I thought I’d have a go at exploring what the General Assembly has been up to because lots of people seem to be completely confused by what has been going on. I know how you feel! Let’s start with the part that has had all the headlines:
Did the Church of Scotland Approve Gay Ministers?
Contrary to what you have probably seen on TV or read in the papers, on Saturday the General Assembly did not vote to ordain homosexual ministers. The case being heard on Saturday was a complaint that the Presbytery of Aberdeen. The complainers were saying that the Presbytery hadn’t followed the procedures properly when they were dealing with Scott Rennie’s call to be minister of Queen’s Cross Church.
Their complaint was denied. The General Assembly found that the Presbytery had followed procedure.
Mindful that the implication of this decision was by default to approve the induction of Scott to his new charge the Assembly inserted a disclaimer… that this decision did not overrule or change the code of ministerial conduct.
Yesterday (Monday) the General Assembly was scheduled to hear the Overture from the Presbytery of Lochcarron and Skye.
That didn’t happen because a motion was proposed by Dr McPake which was heard first. (I blogged about it yesterday)
The outcome of that discussion was to return the Church of Scotland to it’s pre-Assembly position. There was much discussion in Saturday’s debate that inducting Scott Rennie would set a precedent. The General Assembly was keen that this wouldn’t happen without a debate. That was partly the motivation for the Presbytery of Lochcarron and Skye bringing their Overture which simply reaffirmed the historic orthodox position of the church.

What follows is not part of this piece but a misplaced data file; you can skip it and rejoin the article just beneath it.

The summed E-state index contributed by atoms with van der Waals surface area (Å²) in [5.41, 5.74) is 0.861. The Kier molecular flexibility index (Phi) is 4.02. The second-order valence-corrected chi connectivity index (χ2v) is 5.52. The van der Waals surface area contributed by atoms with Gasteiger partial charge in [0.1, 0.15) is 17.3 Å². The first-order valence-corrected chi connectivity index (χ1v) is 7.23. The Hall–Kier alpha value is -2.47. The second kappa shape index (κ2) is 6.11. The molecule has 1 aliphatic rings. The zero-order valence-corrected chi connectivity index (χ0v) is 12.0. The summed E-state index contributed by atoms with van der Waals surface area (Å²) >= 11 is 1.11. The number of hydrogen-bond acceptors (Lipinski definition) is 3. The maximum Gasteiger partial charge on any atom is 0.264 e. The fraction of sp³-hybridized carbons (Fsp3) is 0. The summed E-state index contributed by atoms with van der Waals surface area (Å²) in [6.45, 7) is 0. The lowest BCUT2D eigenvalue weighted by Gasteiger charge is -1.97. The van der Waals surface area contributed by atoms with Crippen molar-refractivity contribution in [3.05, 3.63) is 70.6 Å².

The result of Monday’s deliberations was to:
- Set up another Special Commission to consult with Presbyteries and Kirk Sessions on the subject of human sexuality and report to the General Assembly of 2011
- impose a 2 year moratorium on inducting anyone who would bring a challenge to the potential outcome of that commission
- ban anyone subject to the courts of the church from making public statements about the ordination of gay ministers
Because of that return to the pre-Assembly position the Overture was withdrawn.
That might seem like a fudge and I know many who would have preferred the debate on homosexuality just happen and a decision be made but there seems still to be a greater desire to hold together the Church of Scotland.
Davslate on Twitter last night said: Prediction for GA2011 – Special Commission reports that there are a range of divergent and often irreconcilable views on sexuality.
There is a sense of inevitability about the discussion to come. There are quite simply two sides of this debate, neither likely to move. That said, there are probably more areas where those two side agree than disagree. I would think that all would agree that good relationships are important and that committed, faithful relationships are the ideal. That at least gives people a place of agreement to start at rather than starting at the point of most disagreement.
To me the ban on public comment makes no sense. I understand that people involved in case should not comment on it but to ban all comment on a topic which will be the subject of much debate and discussion in the media leaves a vacuum which will be filled by those less qualified or poorly informed.
I hope that makes a bit more sense of what has happened, and what is to come.